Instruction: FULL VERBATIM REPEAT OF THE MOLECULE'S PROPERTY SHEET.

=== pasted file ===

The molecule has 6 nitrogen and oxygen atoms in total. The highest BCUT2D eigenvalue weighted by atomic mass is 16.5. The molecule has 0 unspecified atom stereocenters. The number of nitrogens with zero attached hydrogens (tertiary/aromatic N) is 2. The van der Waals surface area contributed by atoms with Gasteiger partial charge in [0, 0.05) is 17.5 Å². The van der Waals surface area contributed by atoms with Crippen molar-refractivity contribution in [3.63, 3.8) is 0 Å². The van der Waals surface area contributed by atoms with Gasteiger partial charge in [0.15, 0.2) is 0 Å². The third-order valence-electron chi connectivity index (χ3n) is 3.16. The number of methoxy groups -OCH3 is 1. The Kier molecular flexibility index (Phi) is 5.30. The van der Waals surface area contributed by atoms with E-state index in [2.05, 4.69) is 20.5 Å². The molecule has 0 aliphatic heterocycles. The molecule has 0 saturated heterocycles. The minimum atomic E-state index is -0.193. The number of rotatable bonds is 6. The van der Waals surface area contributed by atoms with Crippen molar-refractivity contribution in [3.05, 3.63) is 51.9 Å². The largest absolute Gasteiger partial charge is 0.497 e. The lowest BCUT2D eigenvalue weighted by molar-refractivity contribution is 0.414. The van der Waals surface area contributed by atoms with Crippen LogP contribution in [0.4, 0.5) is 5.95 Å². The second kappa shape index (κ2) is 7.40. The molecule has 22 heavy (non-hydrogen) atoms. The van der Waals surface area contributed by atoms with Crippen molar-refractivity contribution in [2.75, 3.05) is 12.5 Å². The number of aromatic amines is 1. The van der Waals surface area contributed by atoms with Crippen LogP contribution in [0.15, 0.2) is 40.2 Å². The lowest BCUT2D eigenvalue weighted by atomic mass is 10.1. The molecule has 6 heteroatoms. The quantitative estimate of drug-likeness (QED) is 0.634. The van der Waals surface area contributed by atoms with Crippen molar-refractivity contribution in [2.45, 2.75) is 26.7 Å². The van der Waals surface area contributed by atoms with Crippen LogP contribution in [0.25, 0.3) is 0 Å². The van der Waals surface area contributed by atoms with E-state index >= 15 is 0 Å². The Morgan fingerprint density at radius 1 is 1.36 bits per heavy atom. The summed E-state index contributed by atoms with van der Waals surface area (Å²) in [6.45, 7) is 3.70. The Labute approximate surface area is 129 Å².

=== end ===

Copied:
The molecule has 6 nitrogen and oxygen atoms in total. The highest BCUT2D eigenvalue weighted by atomic mass is 16.5. The molecule has 0 unspecified atom stereocenters. The number of nitrogens with zero attached hydrogens (tertiary/aromatic N) is 2. The van der Waals surface area contributed by atoms with Gasteiger partial charge in [0, 0.05) is 17.5 Å². The van der Waals surface area contributed by atoms with Crippen molar-refractivity contribution in [3.63, 3.8) is 0 Å². The van der Waals surface area contributed by atoms with Gasteiger partial charge in [0.15, 0.2) is 0 Å². The third-order valence-electron chi connectivity index (χ3n) is 3.16. The number of methoxy groups -OCH3 is 1. The Kier molecular flexibility index (Phi) is 5.30. The van der Waals surface area contributed by atoms with E-state index in [2.05, 4.69) is 20.5 Å². The molecule has 0 aliphatic heterocycles. The molecule has 0 saturated heterocycles. The minimum atomic E-state index is -0.193. The number of rotatable bonds is 6. The van der Waals surface area contributed by atoms with Crippen molar-refractivity contribution in [3.05, 3.63) is 51.9 Å². The largest absolute Gasteiger partial charge is 0.497 e. The lowest BCUT2D eigenvalue weighted by molar-refractivity contribution is 0.414. The van der Waals surface area contributed by atoms with Crippen LogP contribution in [0.4, 0.5) is 5.95 Å². The second kappa shape index (κ2) is 7.40. The molecule has 22 heavy (non-hydrogen) atoms. The van der Waals surface area contributed by atoms with Crippen molar-refractivity contribution in [2.75, 3.05) is 12.5 Å². The number of aromatic amines is 1. The van der Waals surface area contributed by atoms with Crippen LogP contribution in [0.15, 0.2) is 40.2 Å². The lowest BCUT2D eigenvalue weighted by atomic mass is 10.1. The molecule has 6 heteroatoms. The quantitative estimate of drug-likeness (QED) is 0.634. The van der Waals surface area contributed by atoms with Crippen molar-refractivity contribution in [2.45, 2.75) is 26.7 Å². The van der Waals surface area contributed by atoms with Crippen LogP contribution in [0.25, 0.3) is 0 Å². The van der Waals surface area contributed by atoms with E-state index >= 15 is 0 Å². The Morgan fingerprint density at radius 1 is 1.36 bits per heavy atom. The summed E-state index contributed by atoms with van der Waals surface area (Å²) in [6.45, 7) is 3.70. The Labute approximate surface area is 129 Å².